From Bao to your home
However, the pandemic struck in early 2020 and all street food pop-ups were shut down. After losing their source of income, the sibling took this downtime to regroup and plan their future concepts.
Katerina says: “Although the pandemic has resulted in us becoming ‘unemployed’ it was actually perfect timing as we had plans to open a few restaurants including Bao Cyprus. So, we are using all this downtime to plan and test our menus. Plus, we also launched a delivery service for Bao, so we are keeping busy!”
In December 2020, Bao Cyprus commenced its home delivery service and it was all hands on deck for the Pyrishi family. “Our first day of delivery was actually the highest number of boxes we’ve ever sold – even until today! And it was absolutely chaotic [laughs]. I was busy cooking in the kitchen, Andreas was ensuring all the elements required were included in the box, my little brother was washing all the dirty dishes and my sister (who helps me in the kitchen in general) was packing all the food into the boxes for delivery…
“Even my boyfriend was not spared! He had to help us deliver some of the food. But it was all worth it and good fun. We also got to spend quality time as a family while doing what we love,” Katerina says fondly as she reminisces about Bao Cyprus’ first delivery service.
Lessons with Bao Cyprus
It’s been about a month since they’ve started delivering and the learning curve has been steep. Being a small family run business, the siblings frequently struggle with manpower issues as they can only accept orders until 6pm to be able to prepare all the food in time. However in Cyprus, people rarely think about ordering in until it is dinner time itself, which is about 7.30pm onwards and that leads to missed potential orders. But it is an operational aspect that they are trying hard to improve upon.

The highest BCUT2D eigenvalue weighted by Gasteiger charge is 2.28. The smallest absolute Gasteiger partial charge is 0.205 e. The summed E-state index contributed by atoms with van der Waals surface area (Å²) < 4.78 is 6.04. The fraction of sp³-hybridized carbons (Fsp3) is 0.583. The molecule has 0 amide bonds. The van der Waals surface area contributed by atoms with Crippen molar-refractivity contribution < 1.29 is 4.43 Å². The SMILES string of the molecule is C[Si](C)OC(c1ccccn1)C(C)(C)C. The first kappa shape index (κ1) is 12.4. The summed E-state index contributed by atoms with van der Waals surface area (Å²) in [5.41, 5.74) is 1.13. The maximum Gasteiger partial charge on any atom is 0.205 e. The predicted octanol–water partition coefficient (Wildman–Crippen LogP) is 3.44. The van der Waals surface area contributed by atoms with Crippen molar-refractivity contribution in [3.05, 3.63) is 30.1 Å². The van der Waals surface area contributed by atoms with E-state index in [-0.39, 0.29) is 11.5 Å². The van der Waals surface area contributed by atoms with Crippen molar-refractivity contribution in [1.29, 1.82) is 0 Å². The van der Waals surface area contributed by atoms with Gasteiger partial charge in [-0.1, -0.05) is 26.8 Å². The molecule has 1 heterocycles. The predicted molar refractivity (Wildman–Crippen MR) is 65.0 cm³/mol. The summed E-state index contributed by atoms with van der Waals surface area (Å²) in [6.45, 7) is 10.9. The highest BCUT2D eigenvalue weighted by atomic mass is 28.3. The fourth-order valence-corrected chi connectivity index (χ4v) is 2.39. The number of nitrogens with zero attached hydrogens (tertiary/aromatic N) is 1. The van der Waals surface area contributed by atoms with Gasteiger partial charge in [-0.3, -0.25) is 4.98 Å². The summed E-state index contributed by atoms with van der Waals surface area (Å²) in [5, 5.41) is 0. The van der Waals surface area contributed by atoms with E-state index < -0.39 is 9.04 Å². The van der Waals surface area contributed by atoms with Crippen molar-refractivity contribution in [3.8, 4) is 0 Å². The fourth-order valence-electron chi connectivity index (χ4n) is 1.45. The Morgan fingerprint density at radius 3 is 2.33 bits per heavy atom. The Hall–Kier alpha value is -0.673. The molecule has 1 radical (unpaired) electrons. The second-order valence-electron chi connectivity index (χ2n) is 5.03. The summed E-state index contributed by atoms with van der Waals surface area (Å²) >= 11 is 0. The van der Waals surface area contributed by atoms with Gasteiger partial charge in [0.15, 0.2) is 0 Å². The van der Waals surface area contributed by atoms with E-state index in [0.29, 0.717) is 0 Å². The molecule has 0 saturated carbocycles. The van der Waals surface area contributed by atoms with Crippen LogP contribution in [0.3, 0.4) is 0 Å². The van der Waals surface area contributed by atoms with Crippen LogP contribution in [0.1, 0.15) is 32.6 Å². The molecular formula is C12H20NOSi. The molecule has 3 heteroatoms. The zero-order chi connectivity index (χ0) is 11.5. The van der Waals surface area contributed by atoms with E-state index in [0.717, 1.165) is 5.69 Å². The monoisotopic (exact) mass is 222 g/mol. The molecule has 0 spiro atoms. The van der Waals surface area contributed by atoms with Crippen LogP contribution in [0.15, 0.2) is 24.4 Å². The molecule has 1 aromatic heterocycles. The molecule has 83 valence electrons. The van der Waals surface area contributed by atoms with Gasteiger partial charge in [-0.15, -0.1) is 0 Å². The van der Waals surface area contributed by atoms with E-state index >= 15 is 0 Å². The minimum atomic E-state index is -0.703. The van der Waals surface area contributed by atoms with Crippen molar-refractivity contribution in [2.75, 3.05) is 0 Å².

Other lessons they’ve learnt include understanding how the psyche of a home delivery customer differs from people at their pop-up stall. “As Bao’s items require some form of assembly and heating up for the best eating experience, it puts some customers off from ordering from us as it’s not something they can just dig into,” says Andreas. To help customers along, Bao provides very detailed instructions on preparing the fillings and steaming the buns to ensure a uniform experience for every customer.
Despite difficulties faced, the siblings are persevering with Bao Cyprus because of a strong belief and passion for their product. Katerina adds: “We believe that our quality recipes speak for themselves and this is enforced by the reactions from customers who try our baos. Although it’s only been a month since we’ve started deliveries, we are working hard and learning new things every day.”
She continues, hopefully: “We are still planning to open up a restaurant where people can enjoy warm baos alongside signature cocktails. That is our goal, and we hope to move things forward as soon as the pandemic situation improves.”